SINT MAARTEN (COLE BAY) - Recently the well-known bar and restaurant Topper’s switched to using only reusable and biodegradable products instead of environmentally damaging single-use plastics.
Nature Foundation’s Project Officer Melanie Meijer zu Schlochtern presented the Reduce and Reuse St Maarten project to Staff members of Topper’s, explaining them about the harmful effects of single-use plastics on our environment, ourselves and on marine life and what can be done to reduce single-use plastic usage.
“At least 9 million tons of plastic enters the world’s oceans each year, 96% of all marine biodiversity is vulnerable to this plastic pollution. Half of all sea turtles mistake plastic for food and 90% of all sea birds ingest plastic.
“If current trends continue, a lot of marine life will die and there will be more plastic than fish in the ocean by 2050. Single use plastic bags, plastic straws, plastic cups, balloons, cutlery and Styrofoam food containers are some of the most environmentally damaging products on our island; these items do not biodegrade and stay in the ecosystem and oceans forever.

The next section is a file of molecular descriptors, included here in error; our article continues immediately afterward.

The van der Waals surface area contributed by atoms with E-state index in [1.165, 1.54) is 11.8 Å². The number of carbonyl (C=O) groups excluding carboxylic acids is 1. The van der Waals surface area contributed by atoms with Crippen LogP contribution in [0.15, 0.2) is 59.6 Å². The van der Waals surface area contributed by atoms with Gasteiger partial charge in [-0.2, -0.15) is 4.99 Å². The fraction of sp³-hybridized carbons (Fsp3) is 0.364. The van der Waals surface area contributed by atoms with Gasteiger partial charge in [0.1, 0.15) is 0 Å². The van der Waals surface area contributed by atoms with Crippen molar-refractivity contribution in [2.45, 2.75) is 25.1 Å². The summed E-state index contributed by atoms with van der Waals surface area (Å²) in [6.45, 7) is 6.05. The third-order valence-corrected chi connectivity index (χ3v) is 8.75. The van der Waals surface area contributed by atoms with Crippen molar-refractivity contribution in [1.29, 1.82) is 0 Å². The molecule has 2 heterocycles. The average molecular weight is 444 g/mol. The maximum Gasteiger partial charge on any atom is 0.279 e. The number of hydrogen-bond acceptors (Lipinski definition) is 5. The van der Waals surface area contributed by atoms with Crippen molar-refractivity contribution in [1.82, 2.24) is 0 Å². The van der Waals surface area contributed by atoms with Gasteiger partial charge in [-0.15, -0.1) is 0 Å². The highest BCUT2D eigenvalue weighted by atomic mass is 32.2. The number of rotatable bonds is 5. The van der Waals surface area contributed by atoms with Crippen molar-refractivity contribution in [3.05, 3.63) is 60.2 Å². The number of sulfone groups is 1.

“They release a variety of chemicals during degradation, which have a negative impact on organisms, us and our ecosystems. New research even shows that plastic breakdown accelerates greenhouse gas production in the environment,” explained Nature Foundation’s Project Officer Melanie Meijer zu Schlochtern.
Nature Foundation applauds Topper’s Bar and Restaurant, and several other businesses which already switched to reusable and biodegradable alternatives instead of single-use plastics, such as Dinghy Dock Bar, Buccaneers Beach Bar, Lagoonies and Coconut Reef Tours, for the initiative to go green.
These responsible businesses will contribute to a cleaner and more sustainable St Maarten for future generations.
Recently several businesses were requested by the Nature Foundation to switch to reusable and biodegradable alternatives instead of using single-use plastics.
“We did not receive any response yet, however we hope that the invited businesses are thinking about the opportunity and will switch eventually to a more environmental friendly product.
“In the coming months more and more businesses, tour operators and organizations on St Maarten will be requested to make the switch as well and go green,” continued Melanie Meijer zu Schlochtern.
Anyone interested in receiving more information about the impact of single-use plastics and using reusable and biodegradable alternatives instead, can contact the Nature Foundation.
Thanks to the American University of the Caribbean School of Medicine and the Heineken Regatta for their generous donations towards the Reduce and Reuse St Maarten project.